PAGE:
Prospects of a free trade deal with India

Giulia Honegger // 1 September 2021

During the summer the EU Council published “A Globally Connected Europe”, in which it outlined its geopolitical strategy towards Asia, intending to deepen its Connectivity Partnership with India. This has revived hopes for a Free Trade Agreement between the EU and India, following an announcement that negotiations would restart. A Free Trade Agreement would deepen ties between the two parties, helping the geopolitical aim of countering an increasingly assertive China, whilst also bringing substantial economic gains. However, significant contestations remain, particularly on property rights protection and India’s increased protectionism, hampering the process. The focus should therefore be on establishing an Investment Deal and Mutual Recognition Agreements (MRAs) in sectors that can be agreed upon, with the spill over benefits from these raising prospects of moving to a full Free Trade Agreement later on.

The EU and India have expanded their geopolitical cooperation, as agreed upon in the “Connectivity Deal” in May. Besides increasing cooperation in digital, energy and transport sectors, the deal also attempts to increase regional influence in Africa and Asia through development projects. The deal was largely conceived to counter China’s Belt and Road Initiative, which aims to expand Chinese influence. Indian-Chinese relations have deteriorated sharply in the past few years, pushing India to become more protectionist to minimise Chinese influence.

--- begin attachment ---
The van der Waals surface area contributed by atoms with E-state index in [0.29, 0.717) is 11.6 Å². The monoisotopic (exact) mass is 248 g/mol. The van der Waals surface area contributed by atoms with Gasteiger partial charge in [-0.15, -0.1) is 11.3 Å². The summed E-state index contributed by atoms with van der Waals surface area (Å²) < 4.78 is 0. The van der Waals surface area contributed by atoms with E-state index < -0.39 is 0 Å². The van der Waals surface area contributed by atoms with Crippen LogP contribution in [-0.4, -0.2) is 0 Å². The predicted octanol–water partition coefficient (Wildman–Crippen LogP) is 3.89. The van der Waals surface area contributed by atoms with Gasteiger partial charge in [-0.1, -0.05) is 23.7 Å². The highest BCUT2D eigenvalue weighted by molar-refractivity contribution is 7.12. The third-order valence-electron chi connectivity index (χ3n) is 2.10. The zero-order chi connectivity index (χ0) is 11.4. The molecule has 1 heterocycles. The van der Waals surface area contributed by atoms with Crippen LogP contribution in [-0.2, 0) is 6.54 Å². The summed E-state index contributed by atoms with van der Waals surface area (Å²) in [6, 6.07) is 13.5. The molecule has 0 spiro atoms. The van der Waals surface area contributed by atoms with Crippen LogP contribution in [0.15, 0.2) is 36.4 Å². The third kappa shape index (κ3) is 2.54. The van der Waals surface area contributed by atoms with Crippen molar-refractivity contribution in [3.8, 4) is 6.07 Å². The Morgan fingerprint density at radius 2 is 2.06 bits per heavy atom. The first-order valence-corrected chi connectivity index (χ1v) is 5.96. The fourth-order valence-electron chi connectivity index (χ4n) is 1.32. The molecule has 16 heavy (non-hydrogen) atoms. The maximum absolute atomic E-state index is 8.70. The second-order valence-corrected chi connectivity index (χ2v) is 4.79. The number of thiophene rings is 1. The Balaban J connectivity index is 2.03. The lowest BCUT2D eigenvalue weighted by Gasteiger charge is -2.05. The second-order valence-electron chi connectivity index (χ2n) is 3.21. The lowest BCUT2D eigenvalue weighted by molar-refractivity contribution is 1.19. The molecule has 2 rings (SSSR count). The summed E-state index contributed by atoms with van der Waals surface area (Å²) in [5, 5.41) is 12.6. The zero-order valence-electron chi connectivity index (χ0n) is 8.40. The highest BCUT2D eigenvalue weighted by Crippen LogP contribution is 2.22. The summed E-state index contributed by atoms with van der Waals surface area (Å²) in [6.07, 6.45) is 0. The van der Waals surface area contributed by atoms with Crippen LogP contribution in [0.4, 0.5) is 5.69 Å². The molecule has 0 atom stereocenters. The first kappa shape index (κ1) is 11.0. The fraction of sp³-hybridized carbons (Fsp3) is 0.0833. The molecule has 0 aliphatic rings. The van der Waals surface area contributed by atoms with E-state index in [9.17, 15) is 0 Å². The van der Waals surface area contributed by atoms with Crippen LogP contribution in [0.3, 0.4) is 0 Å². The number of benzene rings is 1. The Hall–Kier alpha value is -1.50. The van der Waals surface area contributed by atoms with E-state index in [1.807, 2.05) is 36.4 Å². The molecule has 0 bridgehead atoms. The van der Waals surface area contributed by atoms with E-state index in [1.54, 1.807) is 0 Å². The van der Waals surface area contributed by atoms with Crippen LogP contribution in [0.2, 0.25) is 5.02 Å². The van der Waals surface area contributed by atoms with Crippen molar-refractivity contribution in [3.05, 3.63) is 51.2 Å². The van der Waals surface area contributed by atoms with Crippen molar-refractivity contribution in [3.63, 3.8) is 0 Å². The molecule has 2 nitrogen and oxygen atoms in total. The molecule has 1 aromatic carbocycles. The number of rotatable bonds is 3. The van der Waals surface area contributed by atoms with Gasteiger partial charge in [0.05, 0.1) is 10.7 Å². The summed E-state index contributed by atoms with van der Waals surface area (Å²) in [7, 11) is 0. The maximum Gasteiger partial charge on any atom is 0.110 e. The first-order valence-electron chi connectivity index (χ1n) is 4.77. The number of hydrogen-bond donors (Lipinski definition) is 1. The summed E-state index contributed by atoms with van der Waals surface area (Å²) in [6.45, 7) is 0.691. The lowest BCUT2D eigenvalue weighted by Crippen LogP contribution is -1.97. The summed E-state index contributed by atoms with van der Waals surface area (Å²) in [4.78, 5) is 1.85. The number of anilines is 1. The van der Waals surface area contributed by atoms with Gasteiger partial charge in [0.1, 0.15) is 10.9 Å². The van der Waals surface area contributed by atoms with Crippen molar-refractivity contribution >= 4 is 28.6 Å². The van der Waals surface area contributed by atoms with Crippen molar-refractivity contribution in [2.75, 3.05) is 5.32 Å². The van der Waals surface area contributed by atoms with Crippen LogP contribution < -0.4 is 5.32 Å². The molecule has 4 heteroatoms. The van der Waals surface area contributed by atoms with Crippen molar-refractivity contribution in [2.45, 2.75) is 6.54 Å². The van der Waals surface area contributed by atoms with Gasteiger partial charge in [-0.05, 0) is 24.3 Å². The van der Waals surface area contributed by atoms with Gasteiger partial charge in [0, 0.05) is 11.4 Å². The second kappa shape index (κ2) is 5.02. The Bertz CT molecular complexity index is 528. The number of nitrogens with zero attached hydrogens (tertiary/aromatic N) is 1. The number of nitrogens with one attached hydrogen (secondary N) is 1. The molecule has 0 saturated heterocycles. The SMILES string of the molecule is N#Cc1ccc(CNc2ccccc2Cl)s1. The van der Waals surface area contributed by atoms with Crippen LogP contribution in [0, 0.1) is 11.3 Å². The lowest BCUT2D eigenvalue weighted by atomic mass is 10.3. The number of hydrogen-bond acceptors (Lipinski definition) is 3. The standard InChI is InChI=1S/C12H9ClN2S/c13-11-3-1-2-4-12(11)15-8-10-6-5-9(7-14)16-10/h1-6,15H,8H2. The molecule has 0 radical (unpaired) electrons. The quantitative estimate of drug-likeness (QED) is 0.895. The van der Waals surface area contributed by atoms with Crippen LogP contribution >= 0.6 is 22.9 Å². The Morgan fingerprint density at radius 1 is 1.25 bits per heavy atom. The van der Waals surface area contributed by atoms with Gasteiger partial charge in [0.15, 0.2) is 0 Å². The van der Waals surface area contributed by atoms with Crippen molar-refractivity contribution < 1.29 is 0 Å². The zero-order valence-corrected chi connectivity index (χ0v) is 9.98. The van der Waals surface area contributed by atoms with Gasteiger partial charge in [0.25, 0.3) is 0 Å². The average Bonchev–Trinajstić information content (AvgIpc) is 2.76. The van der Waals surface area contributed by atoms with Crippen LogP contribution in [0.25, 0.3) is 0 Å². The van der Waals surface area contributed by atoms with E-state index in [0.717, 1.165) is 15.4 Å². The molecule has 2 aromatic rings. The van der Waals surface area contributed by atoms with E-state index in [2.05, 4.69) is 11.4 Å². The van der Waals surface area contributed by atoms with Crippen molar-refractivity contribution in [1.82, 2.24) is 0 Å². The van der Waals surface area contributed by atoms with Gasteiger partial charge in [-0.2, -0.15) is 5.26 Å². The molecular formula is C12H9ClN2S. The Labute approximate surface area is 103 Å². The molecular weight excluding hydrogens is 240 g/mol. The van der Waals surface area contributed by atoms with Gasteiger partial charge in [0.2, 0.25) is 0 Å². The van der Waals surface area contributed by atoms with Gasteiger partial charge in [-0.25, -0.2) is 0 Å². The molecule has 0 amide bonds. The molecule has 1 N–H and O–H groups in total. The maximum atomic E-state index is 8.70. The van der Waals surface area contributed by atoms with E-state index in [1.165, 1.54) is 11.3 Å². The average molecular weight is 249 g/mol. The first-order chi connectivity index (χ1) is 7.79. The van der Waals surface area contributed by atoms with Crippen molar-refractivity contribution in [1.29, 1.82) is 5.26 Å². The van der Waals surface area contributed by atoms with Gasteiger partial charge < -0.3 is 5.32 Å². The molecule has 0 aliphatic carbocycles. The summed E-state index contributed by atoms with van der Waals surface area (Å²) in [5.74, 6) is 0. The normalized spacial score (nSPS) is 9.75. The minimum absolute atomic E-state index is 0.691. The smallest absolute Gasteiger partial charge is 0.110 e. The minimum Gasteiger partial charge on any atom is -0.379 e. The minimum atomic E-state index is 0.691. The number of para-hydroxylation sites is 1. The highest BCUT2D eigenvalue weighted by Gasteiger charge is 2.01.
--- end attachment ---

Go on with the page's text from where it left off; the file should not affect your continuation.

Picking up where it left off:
At the same time, tensions between the EU and China have been on the rise as well, captured in the suspension of the EU-China Comprehensive Agreement on Investment in May. This has been in light of an increasing EU effort to confront China on human rights abuses on Uyghurs, with both sides sanctioning top officials as a result. Extending EU and Indian regional influence with its emphasis on democratic values is therefore becoming increasingly important to push back against China. Reaching an FTA would help secure links further, whilst also giving the EU an Asian trading partner with whom it shares its values, sending a message to the world that the EU will defend democratic values on the continent.

An FTA would also benefit both countries economically. The EU is already India’s second largest trading partner, and its top foreign investor. A recent estimate by the European Parliament calculated that reaching a Free Trade Agreement could bring gains of 8 to 8.5 billion euros to both sides. India would see significant gains in its technology sector, and FDI would boost its research and development abilities. EU producers would gain from greater access to markets and finding new investment opportunities, and EU consumers from greater competition.

Although there are many bilateral benefits to an FTA between the two economies, there is an added bonus that it would combat Chinese nationalism and economic chauvinism in Asia. China’s state control of enterprises leads to massive direct subsidies, as well as access to subsidised inputs, which results in significant market distortions. Promoting free trade between the EU and India helps to push back against these tendencies. As stand offs between China and the EU have been increasing, negotiating free trade deals with Asian nations will also help the EU to become less reliant on China for trade.